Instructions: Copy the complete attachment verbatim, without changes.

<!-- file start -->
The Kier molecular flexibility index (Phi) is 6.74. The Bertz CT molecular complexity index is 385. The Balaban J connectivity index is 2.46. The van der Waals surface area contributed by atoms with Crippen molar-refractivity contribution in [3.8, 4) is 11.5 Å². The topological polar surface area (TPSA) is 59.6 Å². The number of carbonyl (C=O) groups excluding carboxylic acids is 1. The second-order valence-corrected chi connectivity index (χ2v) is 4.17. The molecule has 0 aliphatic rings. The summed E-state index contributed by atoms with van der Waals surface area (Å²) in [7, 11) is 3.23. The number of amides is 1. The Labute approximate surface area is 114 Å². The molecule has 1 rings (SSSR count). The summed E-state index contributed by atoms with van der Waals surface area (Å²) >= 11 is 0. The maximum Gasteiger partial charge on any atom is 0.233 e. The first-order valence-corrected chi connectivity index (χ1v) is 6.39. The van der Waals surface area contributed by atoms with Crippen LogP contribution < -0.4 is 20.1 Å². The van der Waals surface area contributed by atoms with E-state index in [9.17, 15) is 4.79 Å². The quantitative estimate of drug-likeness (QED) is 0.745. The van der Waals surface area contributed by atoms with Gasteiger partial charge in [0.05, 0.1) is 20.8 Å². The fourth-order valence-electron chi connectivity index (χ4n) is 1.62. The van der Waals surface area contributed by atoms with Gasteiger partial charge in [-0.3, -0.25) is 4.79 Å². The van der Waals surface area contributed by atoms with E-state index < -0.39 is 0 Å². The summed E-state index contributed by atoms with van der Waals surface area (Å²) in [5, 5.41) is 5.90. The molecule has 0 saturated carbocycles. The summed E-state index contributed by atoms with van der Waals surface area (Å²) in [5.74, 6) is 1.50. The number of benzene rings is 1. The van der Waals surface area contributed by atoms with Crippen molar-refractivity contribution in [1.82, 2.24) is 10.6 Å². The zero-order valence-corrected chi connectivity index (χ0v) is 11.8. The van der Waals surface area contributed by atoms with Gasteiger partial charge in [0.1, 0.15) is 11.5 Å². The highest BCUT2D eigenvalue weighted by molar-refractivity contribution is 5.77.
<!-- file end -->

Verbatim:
The Kier molecular flexibility index (Phi) is 6.74. The Bertz CT molecular complexity index is 385. The Balaban J connectivity index is 2.46. The van der Waals surface area contributed by atoms with Crippen molar-refractivity contribution in [3.8, 4) is 11.5 Å². The topological polar surface area (TPSA) is 59.6 Å². The number of carbonyl (C=O) groups excluding carboxylic acids is 1. The second-order valence-corrected chi connectivity index (χ2v) is 4.17. The molecule has 0 aliphatic rings. The summed E-state index contributed by atoms with van der Waals surface area (Å²) in [7, 11) is 3.23. The number of amides is 1. The Labute approximate surface area is 114 Å². The molecule has 1 rings (SSSR count). The summed E-state index contributed by atoms with van der Waals surface area (Å²) >= 11 is 0. The maximum Gasteiger partial charge on any atom is 0.233 e. The first-order valence-corrected chi connectivity index (χ1v) is 6.39. The van der Waals surface area contributed by atoms with Crippen LogP contribution < -0.4 is 20.1 Å². The van der Waals surface area contributed by atoms with E-state index in [9.17, 15) is 4.79 Å². The quantitative estimate of drug-likeness (QED) is 0.745. The van der Waals surface area contributed by atoms with Gasteiger partial charge in [0.05, 0.1) is 20.8 Å². The fourth-order valence-electron chi connectivity index (χ4n) is 1.62. The van der Waals surface area contributed by atoms with Gasteiger partial charge in [-0.3, -0.25) is 4.79 Å². The van der Waals surface area contributed by atoms with E-state index < -0.39 is 0 Å². The summed E-state index contributed by atoms with van der Waals surface area (Å²) in [5, 5.41) is 5.90. The molecule has 0 saturated carbocycles. The summed E-state index contributed by atoms with van der Waals surface area (Å²) in [5.74, 6) is 1.50. The number of benzene rings is 1. The van der Waals surface area contributed by atoms with Crippen molar-refractivity contribution in [1.82, 2.24) is 10.6 Å². The zero-order valence-corrected chi connectivity index (χ0v) is 11.8. The van der Waals surface area contributed by atoms with Gasteiger partial charge in [0.1, 0.15) is 11.5 Å². The highest BCUT2D eigenvalue weighted by molar-refractivity contribution is 5.77.